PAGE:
- Collaboration. At Mayo Clinic, digestive disease experts (gastroenterologists), gynecologists, oncologists, colon and rectal surgeons, and medical geneticists work as a multidisciplinary team to provide whole-person care for people with Lynch syndrome. Other professionals are included as needed.
- Experience. Mayo Clinic doctors have extensive experience caring for people with Lynch syndrome and other familial cancer syndromes. Your care team is prepared with the knowledge and resources to provide you with exactly the care you need.
- Expertise. Mayo Clinic doctors are respected for their contributions to the understanding and treatment of Lynch syndrome. Mayo Clinic doctors were among the first to recognize microsatellite instability (MSI) in cancer cells and developed MSI testing techniques for people with newly diagnosed colon cancer. MSI screening helps determine which colon cancers are most likely to be caused by Lynch syndrome.
- Advanced technologies. Mayo specialists use advanced screening and diagnostic methods, including tumor and genetic testing, to help detect gene mutations long before cancer occurs.
- A full range of treatment options to consider. Mayo Clinic offers expertise in diagnosis of Lynch syndrome and treatment of Lynch-related cancers. Your care team works with you to review all of your treatment options and choose the treatment that best suits your needs and goals.
- Comprehensive cancer center. Mayo Clinic Cancer Center meets strict standards for a National Cancer Institute comprehensive cancer center, which recognizes scientific excellence and a multispecialty approach focused on cancer prevention, diagnosis and treatment.
Why choose Mayo Clinic
Mayo Clinic in Rochester, Minn., ranks #1 for digestive disorders in the U.S. News & World Report Best Hospitals rankings. Mayo Clinic in Scottsdale, Ariz., is ranked among the Best Hospitals and Mayo Clinic in Jacksonville, Fla., is ranked high performing for digestive disorders by U.S. News & World Report.
Mayo Clinic: Answers you can trust
At Mayo Clinic, we assemble a team of specialists who take the time to listen and thoroughly understand your health issues and concerns. We tailor the care you receive to your personal health care needs. You can trust our specialists to collaborate and offer you the best possible outcomes, safety and service.
Mayo Clinic is a not-for-profit medical institution that reinvests all earnings into improving medical practice, research and education. We're constantly involved in innovation and medical research, finding solutions to improve your care and quality of life. Your doctor or someone on your medical team is likely involved in research related to your condition.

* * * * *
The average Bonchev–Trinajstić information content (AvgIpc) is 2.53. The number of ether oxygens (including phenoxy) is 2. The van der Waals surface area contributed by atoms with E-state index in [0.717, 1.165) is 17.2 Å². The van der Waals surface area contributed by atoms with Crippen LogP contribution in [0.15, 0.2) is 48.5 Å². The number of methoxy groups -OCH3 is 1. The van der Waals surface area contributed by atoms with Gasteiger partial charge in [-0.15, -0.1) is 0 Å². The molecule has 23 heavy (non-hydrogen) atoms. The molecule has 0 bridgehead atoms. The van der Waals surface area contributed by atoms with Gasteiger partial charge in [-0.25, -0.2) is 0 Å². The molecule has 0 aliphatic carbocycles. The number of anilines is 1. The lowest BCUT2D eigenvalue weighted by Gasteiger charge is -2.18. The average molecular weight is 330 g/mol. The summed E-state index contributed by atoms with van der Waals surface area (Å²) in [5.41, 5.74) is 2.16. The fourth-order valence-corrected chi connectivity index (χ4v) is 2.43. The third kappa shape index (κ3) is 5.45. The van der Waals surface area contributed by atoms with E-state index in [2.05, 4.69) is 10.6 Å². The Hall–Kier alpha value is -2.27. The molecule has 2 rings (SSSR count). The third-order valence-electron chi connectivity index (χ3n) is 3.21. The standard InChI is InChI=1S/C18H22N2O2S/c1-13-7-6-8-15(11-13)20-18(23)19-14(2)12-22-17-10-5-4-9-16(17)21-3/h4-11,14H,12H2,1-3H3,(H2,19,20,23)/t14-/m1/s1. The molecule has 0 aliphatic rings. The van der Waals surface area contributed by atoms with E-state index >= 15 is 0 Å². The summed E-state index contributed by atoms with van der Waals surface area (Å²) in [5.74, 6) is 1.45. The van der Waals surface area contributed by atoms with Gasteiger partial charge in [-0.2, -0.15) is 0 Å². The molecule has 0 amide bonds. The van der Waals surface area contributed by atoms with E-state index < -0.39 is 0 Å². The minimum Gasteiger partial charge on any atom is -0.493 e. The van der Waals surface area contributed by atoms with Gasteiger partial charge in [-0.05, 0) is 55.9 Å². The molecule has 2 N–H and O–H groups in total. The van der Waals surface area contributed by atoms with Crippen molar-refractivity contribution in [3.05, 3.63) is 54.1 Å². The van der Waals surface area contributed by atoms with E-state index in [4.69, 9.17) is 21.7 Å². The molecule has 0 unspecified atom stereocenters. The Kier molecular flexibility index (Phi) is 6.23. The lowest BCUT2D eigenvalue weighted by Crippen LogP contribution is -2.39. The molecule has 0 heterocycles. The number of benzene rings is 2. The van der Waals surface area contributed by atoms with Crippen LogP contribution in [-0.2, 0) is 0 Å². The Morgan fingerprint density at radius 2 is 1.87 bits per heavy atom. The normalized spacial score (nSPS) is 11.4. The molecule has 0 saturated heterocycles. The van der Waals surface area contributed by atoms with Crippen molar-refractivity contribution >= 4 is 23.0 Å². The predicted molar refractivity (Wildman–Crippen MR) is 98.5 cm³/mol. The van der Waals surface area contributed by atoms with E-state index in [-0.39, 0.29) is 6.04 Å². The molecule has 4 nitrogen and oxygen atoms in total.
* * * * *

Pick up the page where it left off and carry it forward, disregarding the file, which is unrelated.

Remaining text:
Our patients tell us that the quality of their interactions, our attention to detail and the efficiency of their visits mean health care — and trusted answers — like they've never experienced.
Why Choose Mayo Clinic
What Sets Mayo Clinic Apart
March 13, 2015
- Genetics of colorectal cancer (PDQ). National Cancer Institute. http://www.cancer.gov/cancertopics/pdq/genetics/colorectal/healthprofessional. Accessed Feb. 17, 2015.
- Lindor NM, et al. Concise handbook of familial cancer susceptibility syndromes. Journal of the National Cancer Institute Monographs. 2008;38:1.
- Genetic/familial high-risk assessment: Colorectal. Fort Washington, Pa.: National Comprehensive Cancer Network. http://www.nccn.org/professionals/physician_gls/f_guidelines.asp. Accessed Feb. 17, 2015.
- Lindor NM, et al. Recommendations for the care of individuals with an inherited predisposition to Lynch syndrome: A systematic review. Journal of the American Medical Association. 2006;296:1507.
- Giardiello FM, et al. Guidelines on genetic evaluation and management of Lynch syndrome: A consensus statement by the U.S. Multi-Society Task Force on Colorectal Cancer. Gastroenterology. 2014;147:502.
- Syngal S, et al. ACG clinical guideline: Genetic testing and management of hereditary gastrointestinal cancer syndromes. American Journal of Gastroenterology. 2015;110:223.
- AskMayoExpert. Lynch syndrome. Rochester, Minn.: Mayo Foundation for Medical Education and Research; 2014.
- Making sense of your genes: A guide to genetic counseling. Genetic Alliance. http://www.geneticalliance.org/publications/guidetogeneticcounseling. Accessed Feb. 17, 2015.
- Lynch HT, et al. Milestones of Lynch syndrome: 1895-2015. Nature Reviews Cancer. http://www.nature.com/nrc/journal/vaop/ncurrent/abs/nrc3878.html. Accessed Feb. 17, 2015.
- Thibodeau SN, et al. Microsatellite instability in cancer of the proximal colon. Science. 1993;260:816.
- Vasen HF, et al. Revised guidelines for the clinical management of Lynch syndrome (HNPCC): Recommendations by a group of European experts. Gut. 2013; 62:812.
- Burn J, et al. Long-term effect of aspirin on cancer risk in carriers of hereditary colorectal cancer: An analysis from the CAPP2 randomised controlled trial. The Lancet. 2011;378:2081.
- Lindor NM. Lynch syndrome 101 (years, that is). American Society of Clinical Oncology. http://meetinglibrary.asco.org/content/114000027-144. Accessed Feb. 20, 2015.
- Lindor NM (expert opinion). Mayo Clinic, Phoenix/Scottsdale, Ariz. Feb. 19, 2015.
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